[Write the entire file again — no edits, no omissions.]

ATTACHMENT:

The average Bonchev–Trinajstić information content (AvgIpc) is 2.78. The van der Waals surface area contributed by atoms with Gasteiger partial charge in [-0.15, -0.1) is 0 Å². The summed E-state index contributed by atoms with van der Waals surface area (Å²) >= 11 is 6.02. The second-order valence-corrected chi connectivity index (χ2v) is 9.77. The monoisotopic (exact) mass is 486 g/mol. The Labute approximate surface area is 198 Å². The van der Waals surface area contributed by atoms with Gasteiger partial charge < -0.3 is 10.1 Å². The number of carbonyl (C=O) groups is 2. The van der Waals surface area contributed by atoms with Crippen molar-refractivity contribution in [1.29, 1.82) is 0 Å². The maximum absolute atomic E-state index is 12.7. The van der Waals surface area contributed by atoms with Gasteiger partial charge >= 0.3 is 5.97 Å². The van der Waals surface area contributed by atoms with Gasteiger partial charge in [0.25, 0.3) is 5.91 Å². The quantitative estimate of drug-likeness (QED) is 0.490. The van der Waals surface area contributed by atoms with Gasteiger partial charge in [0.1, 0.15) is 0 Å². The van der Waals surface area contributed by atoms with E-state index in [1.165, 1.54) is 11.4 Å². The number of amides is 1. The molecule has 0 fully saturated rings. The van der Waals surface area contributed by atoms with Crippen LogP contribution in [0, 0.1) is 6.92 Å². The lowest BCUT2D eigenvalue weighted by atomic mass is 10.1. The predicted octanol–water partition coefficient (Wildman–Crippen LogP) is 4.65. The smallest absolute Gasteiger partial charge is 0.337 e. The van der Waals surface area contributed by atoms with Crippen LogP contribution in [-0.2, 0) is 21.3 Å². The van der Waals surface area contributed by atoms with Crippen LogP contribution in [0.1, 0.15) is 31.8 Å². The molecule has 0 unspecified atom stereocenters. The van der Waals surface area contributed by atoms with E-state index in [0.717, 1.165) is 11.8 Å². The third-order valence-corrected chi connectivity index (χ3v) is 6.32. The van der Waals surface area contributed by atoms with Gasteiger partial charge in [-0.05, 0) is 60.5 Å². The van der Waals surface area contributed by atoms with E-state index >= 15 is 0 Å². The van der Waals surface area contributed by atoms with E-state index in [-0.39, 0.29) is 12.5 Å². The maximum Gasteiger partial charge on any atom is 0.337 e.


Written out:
The average Bonchev–Trinajstić information content (AvgIpc) is 2.78. The van der Waals surface area contributed by atoms with Gasteiger partial charge in [-0.15, -0.1) is 0 Å². The summed E-state index contributed by atoms with van der Waals surface area (Å²) >= 11 is 6.02. The second-order valence-corrected chi connectivity index (χ2v) is 9.77. The monoisotopic (exact) mass is 486 g/mol. The Labute approximate surface area is 198 Å². The van der Waals surface area contributed by atoms with Gasteiger partial charge < -0.3 is 10.1 Å². The number of carbonyl (C=O) groups is 2. The van der Waals surface area contributed by atoms with Crippen molar-refractivity contribution in [1.29, 1.82) is 0 Å². The maximum absolute atomic E-state index is 12.7. The van der Waals surface area contributed by atoms with Gasteiger partial charge >= 0.3 is 5.97 Å². The van der Waals surface area contributed by atoms with Gasteiger partial charge in [0.25, 0.3) is 5.91 Å². The quantitative estimate of drug-likeness (QED) is 0.490. The van der Waals surface area contributed by atoms with Gasteiger partial charge in [0.1, 0.15) is 0 Å². The van der Waals surface area contributed by atoms with E-state index in [1.165, 1.54) is 11.4 Å². The number of amides is 1. The molecule has 0 fully saturated rings. The van der Waals surface area contributed by atoms with Crippen LogP contribution in [0, 0.1) is 6.92 Å². The lowest BCUT2D eigenvalue weighted by atomic mass is 10.1. The predicted octanol–water partition coefficient (Wildman–Crippen LogP) is 4.65. The smallest absolute Gasteiger partial charge is 0.337 e. The van der Waals surface area contributed by atoms with Crippen LogP contribution in [-0.2, 0) is 21.3 Å². The van der Waals surface area contributed by atoms with Crippen LogP contribution in [0.1, 0.15) is 31.8 Å². The molecule has 0 unspecified atom stereocenters. The van der Waals surface area contributed by atoms with E-state index in [0.717, 1.165) is 11.8 Å². The third-order valence-corrected chi connectivity index (χ3v) is 6.32. The van der Waals surface area contributed by atoms with Gasteiger partial charge in [-0.05, 0) is 60.5 Å². The van der Waals surface area contributed by atoms with E-state index >= 15 is 0 Å². The van der Waals surface area contributed by atoms with E-state index in [-0.39, 0.29) is 12.5 Å². The maximum Gasteiger partial charge on any atom is 0.337 e.